Gentlemen, we are meeting at a time when feverish activities are going on everywhere in the country for the inauguration of the reforms in the provinces. I do not think it worthwhile to go into a critical survey of the Reform Scheme because, the provincial part of the scheme is generally going to be worked in the country for what it is worth. I personally believe that there is pretty little that can be achieved by us even under the provincial autonomy that is granted by this scheme and that is said to give the fullest freedom to the ministers to carry on beneficent programmes in nation building departments. For, I foresee that the necessary funds for the nation building departments will never be forth coming except through fresh taxation which our poor overtaxed country can no more bear. The Reform Scheme, therefore, is going to be a costly toy and it is likely to prove to be costly in more ways than one. I am referring to the coming elections to the provincial legislatures. In this connection, I can do no better than quote the wise words of the Raja Saheb of Cannanore from his welcome address to the Kerala Muslim Conference. He says:
"Elections, as you all know, have been notorious for reviving forgotten animosities between individuals and parties and for giving birth to new disruptive forces in the community. A good portion of the wealth of the community which may have lent itself for noble purposes has also been often drained by election war-fare".
He goes on to suggest a very good remedy for this evil and I heartily endorse everyone of his words. He says:
"To save the community from the evils of election contests, one may suggest the formation of an Election Board under the auspices of this Conference. This Board may very well be affiliated to the All India organisation proposed to be started by the All India Muslim League under the able guidance of our great leader Mr. Mohamed Ali Jinnah".
I earnestly commend this suggestion to this Conference because the objects to aim at should be: (1) to ensure that the best person from the candidates should be elected; (2) to eliminate all possibility of division in the community; (3) to prevent waste of money and energy which can be put to better uses for the community. I can only make this suggestion for your earnest consideration. It is for you to accept it or to reject it as the exigencies of your local politics dictate.
Gentlemen, organisation and consolidation should be our watch-words in the coming years. We have to collect our scattered forces and organise our community into a solid whole. To achieve this purpose, this Conference should set up a strong executive body which will include all the important leaders of the community in Karnatak, representing all shades of opinion pledged to do their all for the advancement of the community. The need for unity in the ranks of the Mussalmans is more urgent now than ever before. While we work for the upliftment of our community in this part of India, we have to keep an eye on the efforts that are being made by our people in other parts of the country for the consolidation and political reorganisation of the Mussalmans of India. We have to consider how best we can direct our political activities in co-ordination with the rest of Muslim India. In order to do so, we must be able to put behind us the petty differences existing among ourselves and bring all our energies into use to achieve a united Muslim community, ready to work in co-operation and harmony with the sister communities for the greater glory of our motherland.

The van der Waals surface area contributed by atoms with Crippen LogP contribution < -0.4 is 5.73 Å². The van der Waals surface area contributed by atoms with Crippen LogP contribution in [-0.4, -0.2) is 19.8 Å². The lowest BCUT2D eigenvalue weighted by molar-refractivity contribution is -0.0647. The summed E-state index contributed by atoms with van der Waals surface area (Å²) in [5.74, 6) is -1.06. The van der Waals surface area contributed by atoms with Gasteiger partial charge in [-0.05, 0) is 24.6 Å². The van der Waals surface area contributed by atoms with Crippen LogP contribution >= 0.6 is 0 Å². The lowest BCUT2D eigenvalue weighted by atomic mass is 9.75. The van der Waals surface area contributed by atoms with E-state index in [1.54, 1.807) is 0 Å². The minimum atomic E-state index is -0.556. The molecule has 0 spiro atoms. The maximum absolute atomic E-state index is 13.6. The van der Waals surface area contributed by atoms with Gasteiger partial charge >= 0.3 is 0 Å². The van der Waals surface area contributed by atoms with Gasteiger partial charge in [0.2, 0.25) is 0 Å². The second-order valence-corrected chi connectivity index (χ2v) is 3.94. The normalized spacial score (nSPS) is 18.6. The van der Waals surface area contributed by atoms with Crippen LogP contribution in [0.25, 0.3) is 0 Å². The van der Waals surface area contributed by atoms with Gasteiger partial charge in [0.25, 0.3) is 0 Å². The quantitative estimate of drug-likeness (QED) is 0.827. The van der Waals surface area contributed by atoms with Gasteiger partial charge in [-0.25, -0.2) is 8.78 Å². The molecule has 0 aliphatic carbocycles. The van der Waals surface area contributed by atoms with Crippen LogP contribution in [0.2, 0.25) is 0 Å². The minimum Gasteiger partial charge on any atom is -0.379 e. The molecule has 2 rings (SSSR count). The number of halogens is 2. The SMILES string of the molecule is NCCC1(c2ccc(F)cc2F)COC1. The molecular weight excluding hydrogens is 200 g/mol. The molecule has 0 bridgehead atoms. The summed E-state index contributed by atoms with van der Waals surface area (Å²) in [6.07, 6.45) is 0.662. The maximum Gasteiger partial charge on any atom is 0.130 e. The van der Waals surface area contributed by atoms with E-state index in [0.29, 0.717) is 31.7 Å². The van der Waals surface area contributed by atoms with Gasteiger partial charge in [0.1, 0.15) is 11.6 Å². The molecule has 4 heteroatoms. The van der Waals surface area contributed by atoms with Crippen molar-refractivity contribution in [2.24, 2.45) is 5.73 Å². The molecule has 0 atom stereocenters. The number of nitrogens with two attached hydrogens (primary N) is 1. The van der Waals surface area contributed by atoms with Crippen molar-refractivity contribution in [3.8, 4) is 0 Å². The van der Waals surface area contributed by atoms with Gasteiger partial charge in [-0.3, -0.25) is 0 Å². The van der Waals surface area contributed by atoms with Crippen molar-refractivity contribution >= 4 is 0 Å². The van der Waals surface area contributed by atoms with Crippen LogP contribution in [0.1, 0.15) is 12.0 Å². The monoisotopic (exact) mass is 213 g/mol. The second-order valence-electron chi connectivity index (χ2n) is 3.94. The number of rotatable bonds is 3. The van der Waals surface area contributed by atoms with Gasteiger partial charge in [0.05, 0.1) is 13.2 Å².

Gentlemen, this ancient country of ours is now pulsating with the new life that is struggling to express itself in so many directions. We have to take note of what is happening around us and decide our course of action after deep communion among ourselves. Our relations with the sister communities will have far reaching effects on the destiny of this country. I am thankful to observe that in this part of the country the relations between the major communities is cordial and friendly. We have no grave communal questions disturbing the peace and the tranquility of the land. While we are thankful to our Hindu fellow citizens for their unfailing courtesy and regard for our feelings, we yet have a right to claim their help and co-operation in our endeavours for the uplift of our community; for, it is on the uniform advancement of all the communities that the salvation of our country depends. I earnestly appeal to my Hindu brethren to remember this truth when they find us demanding our rights and privileges and o help us by conceding to us what is only our due share. My friends, it is a great privilege and, at the same time a great duty to be the children of this great mother country of ours an while we fight for our due share of the privileges we cannot forget our duties to this country which gave to our forefathers such a beautiful home. We have to develop a sense of "give and take" and while we ask for much we must be prepared to give a good deal. In this spirit, working hand in hand, the different communities of India can win such a future for our country that all the past glories of India will fade before it.
"Ankh jo kuch dekhti hae lab pe a sakta nahi;
Mahve herat hoon ke dunya Kya se Kya ho jaigi". (Iqbal)